Adenine nucleotides represent crucial immunomodulators in the extracellular environment. The ectonucleotidases CD39 and CD73 are responsible for the sequential catabolism of ATP to adenosine via AMP, thus promoting an anti-inflammatory milieu induced by the "adenosine halo". AMPD2 intracellularly mediates AMP deamination to IMP, thereby both enhancing the degradation of inflammatory ATP and reducing the formation of anti-inflammatory adenosine. Here, we show that this enzyme is expressed on the surface of human immune cells and its predominance may modify inflammatory states by altering the extracellular milieu. Surface AMPD2 (eAMPD2) expression on monocytes was verified by immunoblot, surface biotinylation, mass spectrometry, and immunofluorescence microscopy. Flow cytometry revealed enhanced monocytic eAMPD2 expression after TLR stimulation. PBMCs from patients with rheumatoid arthritis displayed significantly higher levels of eAMPD2 expression compared with healthy controls. Furthermore, the product of AMPD2-IMP-exerted anti-inflammatory effects, while the levels of extracellular adenosine were not impaired by an increased eAMPD2 expression. In summary, our study identifies eAMPD2 as a novel regulator of the extracellular ATP-adenosine balance adding to the immunomodulatory CD39-CD73 system.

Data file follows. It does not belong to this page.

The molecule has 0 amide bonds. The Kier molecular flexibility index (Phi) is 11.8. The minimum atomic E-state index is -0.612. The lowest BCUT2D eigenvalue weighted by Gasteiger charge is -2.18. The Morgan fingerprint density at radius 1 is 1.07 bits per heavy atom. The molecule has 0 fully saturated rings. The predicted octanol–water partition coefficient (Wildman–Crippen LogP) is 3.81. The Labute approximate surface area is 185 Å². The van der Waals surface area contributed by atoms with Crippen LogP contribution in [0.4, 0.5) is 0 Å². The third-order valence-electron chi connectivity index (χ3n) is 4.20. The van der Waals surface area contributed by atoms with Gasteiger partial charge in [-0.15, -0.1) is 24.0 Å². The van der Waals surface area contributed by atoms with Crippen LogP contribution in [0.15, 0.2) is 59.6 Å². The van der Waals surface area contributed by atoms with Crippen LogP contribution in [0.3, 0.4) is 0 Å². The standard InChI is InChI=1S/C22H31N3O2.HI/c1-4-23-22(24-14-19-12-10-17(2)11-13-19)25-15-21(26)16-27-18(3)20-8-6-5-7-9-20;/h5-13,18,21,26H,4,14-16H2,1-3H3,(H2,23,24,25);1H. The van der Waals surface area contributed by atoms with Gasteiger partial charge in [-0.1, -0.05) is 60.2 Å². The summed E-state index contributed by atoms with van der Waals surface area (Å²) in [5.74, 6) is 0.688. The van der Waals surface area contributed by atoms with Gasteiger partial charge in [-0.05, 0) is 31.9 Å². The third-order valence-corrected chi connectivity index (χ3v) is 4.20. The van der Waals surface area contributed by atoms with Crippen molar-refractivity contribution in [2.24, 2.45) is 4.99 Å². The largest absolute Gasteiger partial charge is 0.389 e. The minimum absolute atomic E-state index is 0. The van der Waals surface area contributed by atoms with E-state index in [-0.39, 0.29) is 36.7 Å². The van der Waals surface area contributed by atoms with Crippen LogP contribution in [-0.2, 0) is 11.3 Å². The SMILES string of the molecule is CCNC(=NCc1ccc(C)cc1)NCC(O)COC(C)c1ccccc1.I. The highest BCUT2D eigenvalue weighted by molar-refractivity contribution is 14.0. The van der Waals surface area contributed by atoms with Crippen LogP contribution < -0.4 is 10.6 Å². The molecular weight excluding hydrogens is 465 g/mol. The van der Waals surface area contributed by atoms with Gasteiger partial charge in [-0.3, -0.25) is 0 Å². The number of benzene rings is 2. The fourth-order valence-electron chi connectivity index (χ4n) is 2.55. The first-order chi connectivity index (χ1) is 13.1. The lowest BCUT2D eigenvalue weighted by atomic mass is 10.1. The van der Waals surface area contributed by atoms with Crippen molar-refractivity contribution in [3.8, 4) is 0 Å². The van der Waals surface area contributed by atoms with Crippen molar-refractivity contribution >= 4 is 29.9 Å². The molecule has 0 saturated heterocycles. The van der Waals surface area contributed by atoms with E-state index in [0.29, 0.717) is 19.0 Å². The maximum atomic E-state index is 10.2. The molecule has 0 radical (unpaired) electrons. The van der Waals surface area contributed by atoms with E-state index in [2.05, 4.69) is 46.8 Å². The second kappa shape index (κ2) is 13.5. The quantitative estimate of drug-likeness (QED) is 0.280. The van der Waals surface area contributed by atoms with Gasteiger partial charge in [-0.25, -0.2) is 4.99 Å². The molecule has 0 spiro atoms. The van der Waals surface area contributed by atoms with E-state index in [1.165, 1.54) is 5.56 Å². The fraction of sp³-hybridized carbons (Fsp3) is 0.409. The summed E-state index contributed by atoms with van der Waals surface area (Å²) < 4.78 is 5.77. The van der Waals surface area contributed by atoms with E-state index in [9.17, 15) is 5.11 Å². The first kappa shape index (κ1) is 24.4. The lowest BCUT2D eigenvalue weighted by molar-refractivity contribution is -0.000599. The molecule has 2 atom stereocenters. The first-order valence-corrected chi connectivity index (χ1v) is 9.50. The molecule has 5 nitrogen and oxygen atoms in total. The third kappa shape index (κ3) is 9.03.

Keywords: RRIDs; adenosine; inflammation; nucleotidases; purines; rheumatoid arthritis.
© 2021 The Authors. The FASEB Journal published by Wiley Periodicals LLC on behalf of Federation of American Societies for Experimental Biology.